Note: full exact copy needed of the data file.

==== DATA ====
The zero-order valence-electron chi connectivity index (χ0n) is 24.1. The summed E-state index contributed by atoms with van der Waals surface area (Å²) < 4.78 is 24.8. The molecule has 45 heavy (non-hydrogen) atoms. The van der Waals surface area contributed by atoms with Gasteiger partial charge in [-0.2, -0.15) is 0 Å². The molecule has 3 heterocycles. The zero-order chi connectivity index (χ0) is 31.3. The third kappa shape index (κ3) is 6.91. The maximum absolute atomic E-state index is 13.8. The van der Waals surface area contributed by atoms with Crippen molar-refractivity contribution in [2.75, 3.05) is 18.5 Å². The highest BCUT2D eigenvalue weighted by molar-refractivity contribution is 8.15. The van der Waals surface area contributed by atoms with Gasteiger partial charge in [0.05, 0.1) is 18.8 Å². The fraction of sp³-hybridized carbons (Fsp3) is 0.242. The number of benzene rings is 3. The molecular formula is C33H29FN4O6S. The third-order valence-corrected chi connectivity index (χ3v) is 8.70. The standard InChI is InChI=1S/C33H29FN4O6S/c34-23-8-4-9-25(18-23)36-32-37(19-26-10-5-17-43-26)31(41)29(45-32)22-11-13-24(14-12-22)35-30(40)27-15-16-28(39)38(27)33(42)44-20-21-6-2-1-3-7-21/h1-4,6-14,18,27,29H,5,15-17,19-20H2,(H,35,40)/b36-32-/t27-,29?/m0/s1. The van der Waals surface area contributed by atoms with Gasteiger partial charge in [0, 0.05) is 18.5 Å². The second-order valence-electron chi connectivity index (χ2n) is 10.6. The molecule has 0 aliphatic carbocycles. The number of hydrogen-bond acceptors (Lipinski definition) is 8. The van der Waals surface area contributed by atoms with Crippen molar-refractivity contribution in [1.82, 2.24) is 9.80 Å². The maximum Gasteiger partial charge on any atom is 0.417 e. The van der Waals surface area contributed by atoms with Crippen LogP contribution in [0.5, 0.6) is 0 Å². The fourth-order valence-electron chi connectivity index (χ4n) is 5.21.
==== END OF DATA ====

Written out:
The zero-order valence-electron chi connectivity index (χ0n) is 24.1. The summed E-state index contributed by atoms with van der Waals surface area (Å²) < 4.78 is 24.8. The molecule has 45 heavy (non-hydrogen) atoms. The van der Waals surface area contributed by atoms with Gasteiger partial charge in [-0.2, -0.15) is 0 Å². The molecule has 3 heterocycles. The zero-order chi connectivity index (χ0) is 31.3. The third kappa shape index (κ3) is 6.91. The maximum absolute atomic E-state index is 13.8. The van der Waals surface area contributed by atoms with Crippen molar-refractivity contribution in [2.75, 3.05) is 18.5 Å². The highest BCUT2D eigenvalue weighted by molar-refractivity contribution is 8.15. The van der Waals surface area contributed by atoms with Gasteiger partial charge in [0.05, 0.1) is 18.8 Å². The fraction of sp³-hybridized carbons (Fsp3) is 0.242. The number of benzene rings is 3. The molecular formula is C33H29FN4O6S. The third-order valence-corrected chi connectivity index (χ3v) is 8.70. The standard InChI is InChI=1S/C33H29FN4O6S/c34-23-8-4-9-25(18-23)36-32-37(19-26-10-5-17-43-26)31(41)29(45-32)22-11-13-24(14-12-22)35-30(40)27-15-16-28(39)38(27)33(42)44-20-21-6-2-1-3-7-21/h1-4,6-14,18,27,29H,5,15-17,19-20H2,(H,35,40)/b36-32-/t27-,29?/m0/s1. The van der Waals surface area contributed by atoms with Gasteiger partial charge in [0, 0.05) is 18.5 Å². The second-order valence-electron chi connectivity index (χ2n) is 10.6. The molecule has 0 aliphatic carbocycles. The number of hydrogen-bond acceptors (Lipinski definition) is 8. The van der Waals surface area contributed by atoms with Crippen molar-refractivity contribution in [1.82, 2.24) is 9.80 Å². The maximum Gasteiger partial charge on any atom is 0.417 e. The van der Waals surface area contributed by atoms with Crippen LogP contribution in [0.5, 0.6) is 0 Å². The fourth-order valence-electron chi connectivity index (χ4n) is 5.21.